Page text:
HAVANA, CUBA — Adding to the tension between Cuba and the United States, the communist-run island will now grant preferential treatment to Russia, allowing investors to lease land only 90 miles away from U.S. shores.
SPECIAL CONDITIONS FOR RUSSIA
First reported by Reuters, Cuba is offering Russia unprecedented concessions – including the right to use Cuban land for 30-year terms, duty-free imports and the right to repatriate profits in foreign currency, currently restricted by the Cuban government.
Russia’s presidential commissioner and chairman of the Russia-Cuba business council, Boris Titov, told Russian companies on Thursday that Cuban authorities “are ready to provide special conditions for Russian businessmen.”
These concessions “are not representative of a robust government-run economy; it is almost a message of desperation,” said John Kavulich, president of the U.S.-Cuba Trade and Economic Council.
Russia seems to be pivoting to find new markets for its products after its invasion of Ukraine led to sanctions by the European Union and the U.S. Furthermore, the Cuba-Russia alliance seems to be strengthening while Cuba ignores last year’s green light by the Biden administration allowing a U.S. company to offer loans and invest in small private businesses in Cuba.
“NOTHING AND NO ONE CAN STOP IT”
Russian Deputy Prime Minister Dmitry Chernyshenko arrived on the island on Thursday for an official visit, noting that he carried instructions from Russian President Vladimir Putin. Chernyshenko said the Cuban government will now allow Russian banks to open subsidiaries to finance Russian-based businesses using the ruble in joint projects.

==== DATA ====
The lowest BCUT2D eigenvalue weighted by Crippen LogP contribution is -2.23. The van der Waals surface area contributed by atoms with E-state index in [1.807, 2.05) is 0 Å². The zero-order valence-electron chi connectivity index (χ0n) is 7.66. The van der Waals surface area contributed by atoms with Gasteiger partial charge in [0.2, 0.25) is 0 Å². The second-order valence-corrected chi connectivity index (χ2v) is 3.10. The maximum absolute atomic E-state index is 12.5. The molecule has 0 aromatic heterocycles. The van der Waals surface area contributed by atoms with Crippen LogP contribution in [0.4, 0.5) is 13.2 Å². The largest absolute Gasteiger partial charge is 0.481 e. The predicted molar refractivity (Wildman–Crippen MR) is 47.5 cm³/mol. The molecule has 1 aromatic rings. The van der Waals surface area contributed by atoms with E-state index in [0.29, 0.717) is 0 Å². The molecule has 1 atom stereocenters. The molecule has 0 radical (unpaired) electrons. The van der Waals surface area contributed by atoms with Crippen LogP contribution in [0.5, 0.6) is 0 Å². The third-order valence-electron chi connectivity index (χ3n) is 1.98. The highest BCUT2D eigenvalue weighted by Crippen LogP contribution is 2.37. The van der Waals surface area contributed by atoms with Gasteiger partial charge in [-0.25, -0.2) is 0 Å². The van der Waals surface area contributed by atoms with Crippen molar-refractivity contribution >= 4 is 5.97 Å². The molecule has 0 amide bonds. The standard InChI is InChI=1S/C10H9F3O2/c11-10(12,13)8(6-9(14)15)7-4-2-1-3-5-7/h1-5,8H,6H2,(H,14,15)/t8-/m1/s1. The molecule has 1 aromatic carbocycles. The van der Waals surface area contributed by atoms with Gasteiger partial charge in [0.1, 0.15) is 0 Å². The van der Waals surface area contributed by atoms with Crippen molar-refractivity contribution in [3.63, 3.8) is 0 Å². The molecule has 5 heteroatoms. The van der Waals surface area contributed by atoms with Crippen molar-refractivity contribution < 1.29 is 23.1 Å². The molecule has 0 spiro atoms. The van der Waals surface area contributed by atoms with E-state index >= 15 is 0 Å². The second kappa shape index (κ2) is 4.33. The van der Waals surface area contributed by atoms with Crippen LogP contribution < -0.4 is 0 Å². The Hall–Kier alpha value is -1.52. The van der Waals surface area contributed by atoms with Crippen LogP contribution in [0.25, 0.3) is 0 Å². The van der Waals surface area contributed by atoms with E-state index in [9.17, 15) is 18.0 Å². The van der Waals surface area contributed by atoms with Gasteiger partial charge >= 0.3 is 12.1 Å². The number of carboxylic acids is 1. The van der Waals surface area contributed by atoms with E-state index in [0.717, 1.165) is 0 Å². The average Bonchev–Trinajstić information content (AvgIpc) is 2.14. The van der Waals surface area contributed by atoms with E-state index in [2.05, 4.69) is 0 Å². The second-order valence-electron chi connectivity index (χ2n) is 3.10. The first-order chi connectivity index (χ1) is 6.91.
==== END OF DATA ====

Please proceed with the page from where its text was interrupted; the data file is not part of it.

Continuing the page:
On Friday, the Russian news agency Tass reported that Aeroflot – the Russian state airline – will resume regular flights to Cuba beginning July 1.
“Relations between Russia and Cuba have historical significance,” Chernyshenko said. “We intend to do everything possible to help the Cuban economy reach a decent level.”
“Nothing and no one can stop it,” Ricardo Cabrisas, Cuba’s minister of foreign commerce, said of the partnership.
Allowing Russian companies to lease land in Cuba is controversial. Many U.S. citizens and corporations still hold certified property claims over land that Fidel Castro confiscated after he took power in 1959.
According to Reuters, bilateral trade between Cuba and Russia reached $450 million in 2022, three times more than in 2021. In the first four months of 2023, trade jumped to $137.6 million, nine times more than the same period the previous year.